The online world has rapidly become today’s staircase, where we can only depend on a few lines and powerful bullet points to make a noticeable impression on prospective employers. Recruiters and managers will benefit from learning our perspectives, goals, and talents in a matter of a few specific lines crafted out carefully. Remember, you only get one chance at a good first impression, so that’s why you need a strong one-page resume.
You need to make the most of every opportunity to highlight your strengths and suitability for the job you’re applying for. And what better way to do it than with a creative resume, but still a solid one that will display just as much as it is needed in order to make a lasting impression.
In this article, we’ll walk you through the process of bringing out the best of your skills and experiences with the help of a resourceful resume. 👇
Highlight your skills
It seems as if resumes and rules go hand in hand. Wherever you look, you will always find numerous rules and guidelines that you have to obey when drafting out your resume skills.
You might be wondering how you will be able to list out every single detail on a one-page resume, but the truth is that you don’t have to stick to doing that at all. In fact, it’s safe to say that the more concise and on point your resume is, the more acknowledgement you’ll get. The skills section of your resume should be crisp and clear. But what should you actually write in the skills section of the resume?
With just a one-page resume, you can not ramble about your accomplishments, or mention all your hobbies. You need to take a hard look at the details that you use in your CV so that eventually you think more about what the recruiters are searching for.
What do you need to know about resume skills?
The skills section of a resume should contain two types of skills: hard and soft. The hard skills are those ability specific skills that you picked up during your time in a job or industry. These are generally the technical skills that you have gained in school, training or certification programs or most likely the actual experience of your previous job. Examples of hard skills range from hardware and software to foreign languages and different applications like CRMs or other customer support applications.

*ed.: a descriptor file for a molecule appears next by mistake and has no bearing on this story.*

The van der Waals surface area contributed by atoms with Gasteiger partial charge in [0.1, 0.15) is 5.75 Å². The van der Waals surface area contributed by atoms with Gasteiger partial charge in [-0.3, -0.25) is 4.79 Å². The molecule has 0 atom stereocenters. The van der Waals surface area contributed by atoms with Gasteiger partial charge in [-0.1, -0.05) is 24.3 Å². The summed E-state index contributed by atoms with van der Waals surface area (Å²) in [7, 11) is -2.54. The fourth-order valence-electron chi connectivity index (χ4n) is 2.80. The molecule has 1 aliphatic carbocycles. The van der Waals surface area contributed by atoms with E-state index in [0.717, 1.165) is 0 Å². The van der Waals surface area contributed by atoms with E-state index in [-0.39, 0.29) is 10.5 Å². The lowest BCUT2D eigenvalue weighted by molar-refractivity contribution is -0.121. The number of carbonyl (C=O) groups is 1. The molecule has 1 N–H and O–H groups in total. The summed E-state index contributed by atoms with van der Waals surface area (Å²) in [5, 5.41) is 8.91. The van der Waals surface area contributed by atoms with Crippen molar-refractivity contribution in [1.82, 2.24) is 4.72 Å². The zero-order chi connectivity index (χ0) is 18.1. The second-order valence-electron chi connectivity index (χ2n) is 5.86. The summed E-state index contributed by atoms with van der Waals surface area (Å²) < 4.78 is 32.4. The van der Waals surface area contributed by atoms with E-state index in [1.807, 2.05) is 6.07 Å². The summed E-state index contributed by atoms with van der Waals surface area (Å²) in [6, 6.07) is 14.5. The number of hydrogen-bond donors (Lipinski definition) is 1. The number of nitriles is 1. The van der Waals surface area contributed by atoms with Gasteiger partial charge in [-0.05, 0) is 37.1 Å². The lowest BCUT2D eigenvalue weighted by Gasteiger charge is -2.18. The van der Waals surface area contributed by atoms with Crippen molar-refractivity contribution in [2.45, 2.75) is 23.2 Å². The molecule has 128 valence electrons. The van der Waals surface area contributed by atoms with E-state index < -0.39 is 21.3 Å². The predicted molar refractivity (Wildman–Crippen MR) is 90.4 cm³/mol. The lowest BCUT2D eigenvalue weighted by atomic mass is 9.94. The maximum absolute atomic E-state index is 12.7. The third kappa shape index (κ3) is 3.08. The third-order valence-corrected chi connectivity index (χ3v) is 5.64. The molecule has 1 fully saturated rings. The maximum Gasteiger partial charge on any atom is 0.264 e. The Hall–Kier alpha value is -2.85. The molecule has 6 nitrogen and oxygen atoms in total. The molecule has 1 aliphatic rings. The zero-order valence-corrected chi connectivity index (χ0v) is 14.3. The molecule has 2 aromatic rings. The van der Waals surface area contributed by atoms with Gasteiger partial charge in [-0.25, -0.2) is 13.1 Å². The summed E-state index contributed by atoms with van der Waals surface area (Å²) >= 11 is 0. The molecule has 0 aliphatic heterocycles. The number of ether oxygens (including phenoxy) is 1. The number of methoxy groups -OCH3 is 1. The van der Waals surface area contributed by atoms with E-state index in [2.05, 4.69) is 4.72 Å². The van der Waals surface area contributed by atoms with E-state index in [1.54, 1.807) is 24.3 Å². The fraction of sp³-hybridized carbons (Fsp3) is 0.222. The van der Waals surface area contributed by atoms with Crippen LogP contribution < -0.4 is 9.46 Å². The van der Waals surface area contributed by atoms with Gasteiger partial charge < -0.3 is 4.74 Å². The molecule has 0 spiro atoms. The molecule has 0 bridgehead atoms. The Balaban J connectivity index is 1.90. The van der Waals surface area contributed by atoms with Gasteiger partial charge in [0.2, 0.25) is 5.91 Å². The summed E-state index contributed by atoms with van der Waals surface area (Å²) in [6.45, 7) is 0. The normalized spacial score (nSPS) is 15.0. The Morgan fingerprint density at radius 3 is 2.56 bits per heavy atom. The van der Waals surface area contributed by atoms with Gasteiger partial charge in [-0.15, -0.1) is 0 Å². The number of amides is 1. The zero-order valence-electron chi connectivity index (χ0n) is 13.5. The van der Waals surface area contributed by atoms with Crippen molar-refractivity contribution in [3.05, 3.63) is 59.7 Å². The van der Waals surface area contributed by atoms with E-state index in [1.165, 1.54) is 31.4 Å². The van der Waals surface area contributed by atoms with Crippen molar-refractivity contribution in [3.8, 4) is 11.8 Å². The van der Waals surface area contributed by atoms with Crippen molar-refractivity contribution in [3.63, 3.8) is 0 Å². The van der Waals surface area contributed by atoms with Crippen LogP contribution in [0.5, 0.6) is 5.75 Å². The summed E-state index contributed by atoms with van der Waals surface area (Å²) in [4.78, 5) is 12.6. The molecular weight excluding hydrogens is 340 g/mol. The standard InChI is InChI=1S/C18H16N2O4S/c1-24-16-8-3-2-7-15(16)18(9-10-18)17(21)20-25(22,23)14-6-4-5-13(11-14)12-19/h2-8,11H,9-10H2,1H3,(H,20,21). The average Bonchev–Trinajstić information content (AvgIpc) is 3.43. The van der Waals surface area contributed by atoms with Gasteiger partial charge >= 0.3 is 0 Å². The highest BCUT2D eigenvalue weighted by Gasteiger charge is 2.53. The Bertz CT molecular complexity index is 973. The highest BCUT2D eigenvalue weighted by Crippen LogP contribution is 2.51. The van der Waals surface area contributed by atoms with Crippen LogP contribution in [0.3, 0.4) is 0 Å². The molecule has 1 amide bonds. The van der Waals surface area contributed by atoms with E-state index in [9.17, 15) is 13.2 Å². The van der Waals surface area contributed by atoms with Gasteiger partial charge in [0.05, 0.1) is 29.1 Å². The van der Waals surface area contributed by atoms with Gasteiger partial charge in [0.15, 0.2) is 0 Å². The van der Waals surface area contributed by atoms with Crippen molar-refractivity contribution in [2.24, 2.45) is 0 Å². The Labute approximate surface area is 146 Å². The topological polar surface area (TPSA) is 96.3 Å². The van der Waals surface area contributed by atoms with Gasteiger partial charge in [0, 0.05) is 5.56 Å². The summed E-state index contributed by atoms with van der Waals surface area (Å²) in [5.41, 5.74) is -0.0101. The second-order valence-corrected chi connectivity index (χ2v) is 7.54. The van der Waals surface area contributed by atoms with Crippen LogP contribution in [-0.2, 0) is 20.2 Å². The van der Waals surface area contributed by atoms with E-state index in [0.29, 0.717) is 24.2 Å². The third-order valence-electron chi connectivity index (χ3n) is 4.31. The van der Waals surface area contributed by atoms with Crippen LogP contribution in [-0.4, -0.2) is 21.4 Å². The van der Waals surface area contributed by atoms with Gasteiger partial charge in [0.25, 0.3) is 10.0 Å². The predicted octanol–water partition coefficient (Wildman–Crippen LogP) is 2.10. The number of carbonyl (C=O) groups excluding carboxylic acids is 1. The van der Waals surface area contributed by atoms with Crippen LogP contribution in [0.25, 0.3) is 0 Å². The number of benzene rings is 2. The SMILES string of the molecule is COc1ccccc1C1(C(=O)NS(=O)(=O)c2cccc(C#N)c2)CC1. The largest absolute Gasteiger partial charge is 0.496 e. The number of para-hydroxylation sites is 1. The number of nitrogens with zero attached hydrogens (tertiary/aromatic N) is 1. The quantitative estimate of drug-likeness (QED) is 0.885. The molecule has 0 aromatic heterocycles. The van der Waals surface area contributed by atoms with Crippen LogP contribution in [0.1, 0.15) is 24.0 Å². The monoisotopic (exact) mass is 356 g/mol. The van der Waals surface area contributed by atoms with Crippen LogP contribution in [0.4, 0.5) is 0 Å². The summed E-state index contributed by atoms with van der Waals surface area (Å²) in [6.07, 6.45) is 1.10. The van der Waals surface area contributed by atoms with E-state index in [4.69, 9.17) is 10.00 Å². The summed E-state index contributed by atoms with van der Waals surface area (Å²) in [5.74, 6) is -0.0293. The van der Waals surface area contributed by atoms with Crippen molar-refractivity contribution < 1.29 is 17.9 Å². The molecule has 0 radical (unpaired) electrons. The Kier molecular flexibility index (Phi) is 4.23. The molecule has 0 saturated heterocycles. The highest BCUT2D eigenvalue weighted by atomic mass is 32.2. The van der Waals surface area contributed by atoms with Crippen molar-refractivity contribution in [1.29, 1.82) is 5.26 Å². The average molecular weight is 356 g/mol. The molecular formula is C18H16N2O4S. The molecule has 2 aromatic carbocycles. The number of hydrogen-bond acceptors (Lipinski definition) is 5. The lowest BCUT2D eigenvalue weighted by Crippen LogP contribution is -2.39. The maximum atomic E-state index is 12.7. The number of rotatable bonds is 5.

Soft skills are abilities that are transferable as they don’t depend on your experience only, rather they evolve in time as parts of your personality. These are the skills that you can apply in any field as they are people skills and social skills. Soft skills range from proficiency in communication, customer service, time management, leadership to the ability to solve problems or stick to deadlines. While you can teach hard skills, soft skills are harder to come by, because individuals need to develop them on their own. The well rounded candidate needs to put both hard and soft skills in the skills section of their resume.
You can tackle the resume skills section in one of three ways:
- List the skills on a functional resume – good for changing careers or not having a lot of experience.
- List the skills in a separate section – good when you have extensive experience but want to set apart some qualifications.
- Weave the skills into the professional experience section – highlight the skills you possess interwoven with your experience.
Whatever you do, don’t neglect the skills section of your resume as this can make or break your chance at an interview.
How do you showcase your skills on a resume?
OK, so you now know more about what skills to put on your resume and how to tackle the process. But how and what do you write? Follow the guidelines below for a creative resume!
In other words, cut the clutter. Summarise your early career experience in just a few words. Listing the information of early positions is meaningless for the most part, not to mention that no manager likes reading back on decades of your life. Make the skills section of the resume stand out!
Numerous employees are proud of their careers and feel that the information on a resume should reflect everything they have achieved. The resume should not, however, contain every detail. It should only include knowledge that will assist you in getting an interview. After all, it’s a one-page resume, right?
Use Bullet Points
The skills to put on your resume should be organised in bullet points with evidence and facts that will demonstrate your skills and experience better than prison paragraphs. Bullet points can be a quick and efficient way to show the results you’ve delivered or the key experience you’ve acquired in previous jobs.
Don’t just ramble on and on about how good you are at something that the job simply does not entail. Research the company and position thoroughly and thoughtfully and bring those skills that actually match to the fore. Show that you are fit for the position, not good in general.
This should actually go without saying, but do not include skills that you do not actually possess in the skills section of your resume. Not only will this make you out to be a liar in the long run, but more skills than necessary will make the skills that you actually possess not stand out anymore.
Do you think your resume has what it takes to get employers’ attention? The secret is in the details and we have a special eye for that.
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